Fears about rising prepayment speeds in the home equity lending industry are overblown, according to a report from Salomon Smith Barney.
Even in the current interest-rate environment, prepayment speeds are probably not at their historic highs despite surging competition for customers, according to the investment bank's Bond Market Roundup report.
"We don't see anything that will turn home-equity prepayment speeds into something like agency-product speeds," said Ivan Gjaja, a vice president, who co-authored the study.
Agency mortgages, or loans that can be sold to Fannie Mae or Freddie Mac, reach prepayment speeds of up to 70% in low interest-rate environments.
Home-equity prepayment rates have historically not exceeded 40%.
"Investors should not overestimate the responsiveness to interest rates," Mr. Gjaja said.
Prepayments have been at relatively high but steady speeds, and have not increased much from 1997 levels despite a 120-basis-point drop in interest rates since April, he said.
Historically, home equity loans have shown only a 6% increase in prepayment speeds with every 100-basis-point drop in rates.
In addition, home-equity loan balances are significantly lower than first-mortgage balances, the report noted.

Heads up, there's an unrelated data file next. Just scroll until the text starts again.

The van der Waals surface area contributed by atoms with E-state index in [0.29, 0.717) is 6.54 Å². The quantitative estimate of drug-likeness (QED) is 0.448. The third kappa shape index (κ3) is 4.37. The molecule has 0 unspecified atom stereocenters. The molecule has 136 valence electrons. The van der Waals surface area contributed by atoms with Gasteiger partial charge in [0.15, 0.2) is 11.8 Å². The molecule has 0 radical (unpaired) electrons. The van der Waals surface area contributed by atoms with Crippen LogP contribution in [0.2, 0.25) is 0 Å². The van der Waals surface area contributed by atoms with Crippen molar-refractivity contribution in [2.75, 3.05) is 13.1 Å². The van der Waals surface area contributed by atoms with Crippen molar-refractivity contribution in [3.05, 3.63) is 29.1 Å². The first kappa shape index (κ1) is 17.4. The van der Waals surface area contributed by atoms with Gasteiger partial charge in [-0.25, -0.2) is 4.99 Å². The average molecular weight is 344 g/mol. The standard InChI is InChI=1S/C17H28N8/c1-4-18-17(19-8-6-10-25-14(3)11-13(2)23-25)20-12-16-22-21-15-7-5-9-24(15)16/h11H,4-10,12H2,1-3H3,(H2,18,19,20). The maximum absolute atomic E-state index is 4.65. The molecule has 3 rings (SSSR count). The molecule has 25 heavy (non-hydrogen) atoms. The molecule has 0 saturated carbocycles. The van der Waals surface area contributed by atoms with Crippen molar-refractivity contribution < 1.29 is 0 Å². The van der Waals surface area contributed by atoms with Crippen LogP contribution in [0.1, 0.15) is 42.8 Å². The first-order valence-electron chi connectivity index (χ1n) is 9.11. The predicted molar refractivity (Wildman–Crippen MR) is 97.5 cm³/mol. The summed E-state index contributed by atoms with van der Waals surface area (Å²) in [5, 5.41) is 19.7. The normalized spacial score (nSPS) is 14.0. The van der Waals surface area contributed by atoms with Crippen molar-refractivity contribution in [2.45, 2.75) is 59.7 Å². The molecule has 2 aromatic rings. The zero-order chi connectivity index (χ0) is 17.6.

Therefore, closing costs often negate any savings that a borrower might see from refinancing.
Prepayment speeds have been a hot button in the second mortgage industry, and increases have caused several lenders to take multi-million- dollar writedowns in the last six months.
Lenders that have taken writedowns because of prepayment increases include GreenTree Financial Corp., a St. Paul, Minn.-based manufactured housing lender, and Mego Mortgage Corp., an Atlanta-based subprime mortgage company.
Many lenders have blamed the increasing number of players in the market for the writedowns, which the report confirmed.
"For some issuers who maintain a steady profile of credit, we have seen a narrowing of spreads," Mr. Gjaja said, which indicates that companies are competing for customers by lowering rates.
In addition, issuers are offering longer-term loans to tempt borrowers who want lower monthly payments to refinance.
But the main incentive to refinance continues to be the lower rates available to those whose credit scores improve, the report said.